Anthem proposes to buy Cigna for about $47 billion

ASSOCIATED PRESS
NEW YORK
Published 22.06.2015 00:17
Updated 22.06.2015 00:18

U.S. health insurer Anthem Inc. said it's raising its offer to buy smaller rival Cigna Corp. for about $47 billion, including cash and stock. Indianapolis-based Anthem said Saturday it's proposing $184 per share, about 31 percent of that would be in Anthem shares and the remainder in cash. The offer represents a premium to Cigna's stockholders of 18 percent over Cigna's closing stock price on Friday. It said the bid also represents a premium of 35.4 percent based on the closing price of Cigna's shares on May 28 when reports of industry merger talks began. Anthem said the total transaction is valued at nearly $54 billion, including debt.

The announcement comes as investors have been speculating for weeks about the possibility of a major acquisition in a sector where size is becoming increasingly critical. Health insurers also have been hoarding cash from recent strong quarters and doing little to tamp down merger talks. Last month, there were reports that another rival, Humana, ınc., was exploring a sale of itself.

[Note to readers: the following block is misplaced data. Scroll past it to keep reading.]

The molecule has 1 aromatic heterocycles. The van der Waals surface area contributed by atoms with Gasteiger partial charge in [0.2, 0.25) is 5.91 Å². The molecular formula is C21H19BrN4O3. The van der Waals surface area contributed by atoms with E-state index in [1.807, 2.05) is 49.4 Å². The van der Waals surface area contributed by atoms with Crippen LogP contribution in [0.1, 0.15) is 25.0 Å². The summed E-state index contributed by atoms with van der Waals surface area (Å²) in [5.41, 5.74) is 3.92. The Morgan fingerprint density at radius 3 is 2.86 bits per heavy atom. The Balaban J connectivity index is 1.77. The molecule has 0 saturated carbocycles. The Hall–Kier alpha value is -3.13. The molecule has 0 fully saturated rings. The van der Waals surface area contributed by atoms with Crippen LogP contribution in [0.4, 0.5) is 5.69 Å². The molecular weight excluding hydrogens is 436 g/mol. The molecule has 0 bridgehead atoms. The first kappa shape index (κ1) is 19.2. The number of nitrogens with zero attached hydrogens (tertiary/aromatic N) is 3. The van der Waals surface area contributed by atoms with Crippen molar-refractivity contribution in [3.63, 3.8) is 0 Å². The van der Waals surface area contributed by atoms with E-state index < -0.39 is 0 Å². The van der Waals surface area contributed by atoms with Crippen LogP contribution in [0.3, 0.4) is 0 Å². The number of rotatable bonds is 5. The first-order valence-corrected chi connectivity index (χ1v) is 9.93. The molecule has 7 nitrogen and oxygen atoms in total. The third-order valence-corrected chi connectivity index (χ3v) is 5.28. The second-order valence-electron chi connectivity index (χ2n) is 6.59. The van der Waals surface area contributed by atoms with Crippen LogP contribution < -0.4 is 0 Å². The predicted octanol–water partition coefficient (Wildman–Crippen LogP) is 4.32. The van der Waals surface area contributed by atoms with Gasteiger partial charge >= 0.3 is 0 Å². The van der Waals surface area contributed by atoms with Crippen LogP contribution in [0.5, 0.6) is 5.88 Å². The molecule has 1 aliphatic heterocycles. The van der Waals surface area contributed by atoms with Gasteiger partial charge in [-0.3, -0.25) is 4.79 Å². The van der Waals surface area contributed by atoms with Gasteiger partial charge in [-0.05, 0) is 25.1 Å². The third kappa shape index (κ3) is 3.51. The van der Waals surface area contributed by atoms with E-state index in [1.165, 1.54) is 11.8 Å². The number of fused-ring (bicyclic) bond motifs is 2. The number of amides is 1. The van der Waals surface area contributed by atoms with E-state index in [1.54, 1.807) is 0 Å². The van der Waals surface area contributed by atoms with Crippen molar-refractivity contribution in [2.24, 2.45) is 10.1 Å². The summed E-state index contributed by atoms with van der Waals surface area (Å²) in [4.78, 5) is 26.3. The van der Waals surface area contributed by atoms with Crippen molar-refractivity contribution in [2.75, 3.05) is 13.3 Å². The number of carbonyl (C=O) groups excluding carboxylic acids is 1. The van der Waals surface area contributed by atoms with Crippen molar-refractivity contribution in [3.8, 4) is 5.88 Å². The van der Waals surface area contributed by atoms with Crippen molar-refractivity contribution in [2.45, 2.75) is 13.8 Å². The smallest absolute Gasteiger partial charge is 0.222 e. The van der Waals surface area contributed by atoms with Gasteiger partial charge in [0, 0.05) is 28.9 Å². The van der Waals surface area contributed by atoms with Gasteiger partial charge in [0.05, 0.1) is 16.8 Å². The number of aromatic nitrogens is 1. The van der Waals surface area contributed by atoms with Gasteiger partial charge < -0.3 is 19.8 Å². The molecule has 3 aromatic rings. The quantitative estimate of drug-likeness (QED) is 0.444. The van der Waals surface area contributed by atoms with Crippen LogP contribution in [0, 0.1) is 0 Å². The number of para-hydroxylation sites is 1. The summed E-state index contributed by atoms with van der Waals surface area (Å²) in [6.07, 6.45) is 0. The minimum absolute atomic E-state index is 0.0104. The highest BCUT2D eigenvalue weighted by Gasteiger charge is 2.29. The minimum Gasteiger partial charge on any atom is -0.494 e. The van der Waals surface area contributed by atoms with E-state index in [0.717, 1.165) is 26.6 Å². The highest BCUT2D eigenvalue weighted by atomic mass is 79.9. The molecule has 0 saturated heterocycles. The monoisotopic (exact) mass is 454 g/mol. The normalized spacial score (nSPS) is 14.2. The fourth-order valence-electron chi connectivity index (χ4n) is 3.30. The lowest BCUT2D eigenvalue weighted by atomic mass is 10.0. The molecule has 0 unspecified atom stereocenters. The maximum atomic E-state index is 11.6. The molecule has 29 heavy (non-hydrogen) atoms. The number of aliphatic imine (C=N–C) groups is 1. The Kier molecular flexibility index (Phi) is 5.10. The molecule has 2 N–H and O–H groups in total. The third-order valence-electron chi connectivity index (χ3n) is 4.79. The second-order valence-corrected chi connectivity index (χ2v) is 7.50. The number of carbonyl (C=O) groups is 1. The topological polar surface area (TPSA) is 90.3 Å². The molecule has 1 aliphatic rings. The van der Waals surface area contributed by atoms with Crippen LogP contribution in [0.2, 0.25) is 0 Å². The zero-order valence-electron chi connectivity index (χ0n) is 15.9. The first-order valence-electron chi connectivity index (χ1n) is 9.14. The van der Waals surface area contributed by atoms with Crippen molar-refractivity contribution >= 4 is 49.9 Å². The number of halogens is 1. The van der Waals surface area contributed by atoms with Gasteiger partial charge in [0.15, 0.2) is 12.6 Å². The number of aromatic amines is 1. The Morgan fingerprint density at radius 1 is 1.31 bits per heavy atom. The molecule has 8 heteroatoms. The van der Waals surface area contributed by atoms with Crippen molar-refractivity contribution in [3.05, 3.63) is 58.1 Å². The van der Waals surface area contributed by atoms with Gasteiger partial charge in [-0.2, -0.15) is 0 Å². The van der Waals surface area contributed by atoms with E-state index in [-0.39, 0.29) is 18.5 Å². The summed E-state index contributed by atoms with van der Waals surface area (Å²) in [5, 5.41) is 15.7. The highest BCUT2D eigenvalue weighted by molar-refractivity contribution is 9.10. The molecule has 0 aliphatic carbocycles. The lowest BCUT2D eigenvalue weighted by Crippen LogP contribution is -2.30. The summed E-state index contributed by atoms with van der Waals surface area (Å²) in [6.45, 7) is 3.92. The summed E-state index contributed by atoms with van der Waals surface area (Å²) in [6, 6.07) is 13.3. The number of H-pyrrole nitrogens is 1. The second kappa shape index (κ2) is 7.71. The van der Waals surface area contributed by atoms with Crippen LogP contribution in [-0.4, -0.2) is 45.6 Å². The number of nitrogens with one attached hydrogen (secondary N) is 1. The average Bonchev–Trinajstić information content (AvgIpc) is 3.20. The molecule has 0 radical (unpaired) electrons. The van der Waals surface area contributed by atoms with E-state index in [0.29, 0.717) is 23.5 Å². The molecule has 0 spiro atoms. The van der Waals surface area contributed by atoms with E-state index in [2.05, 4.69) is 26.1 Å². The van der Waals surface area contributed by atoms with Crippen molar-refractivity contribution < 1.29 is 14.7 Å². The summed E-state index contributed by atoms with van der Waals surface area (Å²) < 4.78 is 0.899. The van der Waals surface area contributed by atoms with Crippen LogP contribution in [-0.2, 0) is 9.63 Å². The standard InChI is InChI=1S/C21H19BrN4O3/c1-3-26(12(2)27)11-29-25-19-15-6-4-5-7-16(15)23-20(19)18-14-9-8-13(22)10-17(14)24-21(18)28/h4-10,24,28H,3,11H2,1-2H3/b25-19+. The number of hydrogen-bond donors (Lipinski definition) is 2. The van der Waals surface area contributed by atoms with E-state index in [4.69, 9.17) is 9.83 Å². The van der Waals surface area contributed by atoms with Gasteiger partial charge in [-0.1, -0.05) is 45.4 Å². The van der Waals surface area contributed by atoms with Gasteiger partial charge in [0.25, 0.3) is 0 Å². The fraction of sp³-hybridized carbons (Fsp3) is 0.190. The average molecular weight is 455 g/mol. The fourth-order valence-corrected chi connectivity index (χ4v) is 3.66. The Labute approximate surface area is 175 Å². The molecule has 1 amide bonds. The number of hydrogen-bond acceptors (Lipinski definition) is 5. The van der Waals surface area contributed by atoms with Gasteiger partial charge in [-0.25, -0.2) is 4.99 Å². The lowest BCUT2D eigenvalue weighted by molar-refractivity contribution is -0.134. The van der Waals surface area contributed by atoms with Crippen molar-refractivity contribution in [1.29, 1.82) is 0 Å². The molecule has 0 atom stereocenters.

Some analysts predict that the nation's five biggest health insurance carriers, which also include Aetna and UnitedHealth Group, will eventually consolidate into three.

Anthem said it has been in talks with Cigna, based in Bloomfield, Connecticut, to explore a potential combination since August 2014 and said it made its proposal public because the companies have not been able to come to an agreement. The company also said it has submitted four written proposals since early June, and made previous offers of $174 per share and $178 per share, according to a letter written by Anthem's CEO Joseph Swedish to Cigna's board of directors that it made public Saturday. But Anthem said that a big sticking point has been what role David Cordani, CEO of Cigna, is seeking to have at the combined companies. In the statement, Anthem said that the combined company would be "an industry leader" with greater than $115 billion in annual revenue. It noted Anthem and Cigna together "would gain meaningful diversification" covering about 53 million combined medical members and strong commercial, government, consumer and specialty franchises.

Meanwhile, Cigna would bring its leadership position, broad geographic reach and national account presence as well as its expertise in many facets of the commercial market, Anthem said.
The health care industry is facing intense pressure to squeeze out costs and find ways to capture opportunities arising from the Affordable Care Act.

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